country almost in the then known world, form the topics of one of in the most interesting parts of this narrative. Their separate hisAll tory is then traced, with extraordinary erudition, in every clime
Where they had, in any numbers, fixed their abode, and their
connech longer pop
appoicarth; "ation anah religichat the will of laced." put fort
crimes and virtues--their sufferings and prosperity, are related with the most remarkable impartiality. Indeed, of no one of the higa qualifications that are essential to the historian, has this writer proved himself more unequivocally in possession, than of a spirit of equal justice-a perfectly judicial indifference to creeds or countries, which teaches him to award commendation or reproach in a way that must obtain the concarrence of every honourable and intelligent mind. We are too well aware of the popularity which such a work must arrive at, to dwell much longer on its contents.
There are some points, however, connected with this history, on which we may be permitted to offer a few remarks. We think it a material error in the general plan of the work, that the great religious moral, which as Christians we are instructed to look for in the remarkable history of the Jews, has not been put forth into that prominence in which it deserves to be placed. Because if it was the declared or the intimated will of God, that the sceptre should depart from Judah-that the body politic into which every professor of the Jewish religion was enrolled, should be shivered to its foundation and the fragments carried to the four corners of the earth; then not ouly does the process by which the Divine appointment was executed become interesting, but the fulfilment of it ought to be made a specific object of repeated observation. We cannot applaud the delicacy that would be disposed to cancel, for a single moment, one of the most striking clauses of the Christian charter. From this we pass to a portion of the preface to the third volume of this work, in which the author notices a complaint against the earlier part of his history.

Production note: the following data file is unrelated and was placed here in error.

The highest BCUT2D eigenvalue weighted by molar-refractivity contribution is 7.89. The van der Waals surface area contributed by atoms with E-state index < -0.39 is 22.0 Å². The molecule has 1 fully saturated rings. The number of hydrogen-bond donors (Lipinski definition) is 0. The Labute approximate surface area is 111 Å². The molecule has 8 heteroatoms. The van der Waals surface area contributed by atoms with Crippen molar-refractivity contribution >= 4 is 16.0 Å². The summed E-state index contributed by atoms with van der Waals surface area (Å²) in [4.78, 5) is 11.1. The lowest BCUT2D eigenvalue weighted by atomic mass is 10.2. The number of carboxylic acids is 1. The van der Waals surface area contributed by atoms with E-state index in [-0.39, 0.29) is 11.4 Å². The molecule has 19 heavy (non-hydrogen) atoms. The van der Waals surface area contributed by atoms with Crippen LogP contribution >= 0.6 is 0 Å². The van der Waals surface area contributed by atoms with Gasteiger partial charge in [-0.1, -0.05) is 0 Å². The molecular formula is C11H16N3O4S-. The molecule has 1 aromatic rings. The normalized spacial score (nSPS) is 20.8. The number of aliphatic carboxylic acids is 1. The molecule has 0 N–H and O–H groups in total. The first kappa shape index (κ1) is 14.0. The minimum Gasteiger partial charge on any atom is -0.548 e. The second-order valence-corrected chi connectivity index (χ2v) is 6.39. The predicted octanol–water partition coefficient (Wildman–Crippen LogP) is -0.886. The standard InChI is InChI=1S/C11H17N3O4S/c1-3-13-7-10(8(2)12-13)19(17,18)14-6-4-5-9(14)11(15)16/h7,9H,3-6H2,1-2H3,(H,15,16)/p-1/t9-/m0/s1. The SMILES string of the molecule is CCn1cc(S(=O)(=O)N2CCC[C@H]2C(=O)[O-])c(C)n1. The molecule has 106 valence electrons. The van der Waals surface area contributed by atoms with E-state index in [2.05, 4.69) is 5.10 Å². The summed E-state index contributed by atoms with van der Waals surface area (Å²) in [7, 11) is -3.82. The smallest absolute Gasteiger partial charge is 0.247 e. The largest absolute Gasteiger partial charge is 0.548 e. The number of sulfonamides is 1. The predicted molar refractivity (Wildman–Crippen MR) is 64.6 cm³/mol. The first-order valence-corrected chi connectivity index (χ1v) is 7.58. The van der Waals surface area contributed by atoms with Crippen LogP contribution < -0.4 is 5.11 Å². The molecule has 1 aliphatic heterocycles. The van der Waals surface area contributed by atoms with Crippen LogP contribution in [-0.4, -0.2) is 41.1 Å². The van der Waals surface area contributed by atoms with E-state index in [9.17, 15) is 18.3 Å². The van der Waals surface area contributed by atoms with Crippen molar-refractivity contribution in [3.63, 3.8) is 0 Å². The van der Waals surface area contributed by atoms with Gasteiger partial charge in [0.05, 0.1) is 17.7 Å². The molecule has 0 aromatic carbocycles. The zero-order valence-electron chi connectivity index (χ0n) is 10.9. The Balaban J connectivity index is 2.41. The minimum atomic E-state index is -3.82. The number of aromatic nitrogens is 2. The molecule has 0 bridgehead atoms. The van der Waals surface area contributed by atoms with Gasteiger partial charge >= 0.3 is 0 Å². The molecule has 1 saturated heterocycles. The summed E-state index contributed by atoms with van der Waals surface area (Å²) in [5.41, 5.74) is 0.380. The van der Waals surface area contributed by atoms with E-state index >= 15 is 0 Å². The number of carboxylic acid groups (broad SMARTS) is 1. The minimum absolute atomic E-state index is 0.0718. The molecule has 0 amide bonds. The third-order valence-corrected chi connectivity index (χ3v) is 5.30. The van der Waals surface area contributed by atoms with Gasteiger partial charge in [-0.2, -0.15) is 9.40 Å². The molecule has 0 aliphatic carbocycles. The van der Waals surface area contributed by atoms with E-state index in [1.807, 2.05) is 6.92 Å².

It has been suggested, that the Author has not sufficiently regarded the “inspiration” of the word of God. His views of inspiration are nearly those of Tillotson, Secker, and Warburton," " A spurious notion," says the latter, “ begotten by superstition in the Jewish Church, and nursed up by piety in the Christian, hath passed, as it were, into a kind of article of faith, that every word and letter of the New Testament (the Bible) was dictated by the Holy Spirit in such a manner, as that the writers were but the passive organs, through which his language was conveyed." Warburton proceeds, with his usual vigour, to show the objections to this opinion; but the Author prefers subjoining the lucid statement of the present eminently learned Bishop of London. “ This supposition permits us to believe, what indeed we cannot deny to be probable, that Moses may have possessed many sources of information, from which he would be enabled to draw the most material circumstances of the early history of mankind, without being indebted for his knowledge of them to the immediate inspiration of God. Thus much we may conclude with certainty, that where he did possess the means of accurate knowledge, the Holy Spirit would not interpose to instruct him; since God, assuredly, never makes an extraordinary exertion of his power to effect that which may be brought about by the ordinary operation of human means ... And in general we ought to be cautious of asserting a revelation, when the lower kind of spiritual interference, (i, e. the Superintendence of the Holy Spirit)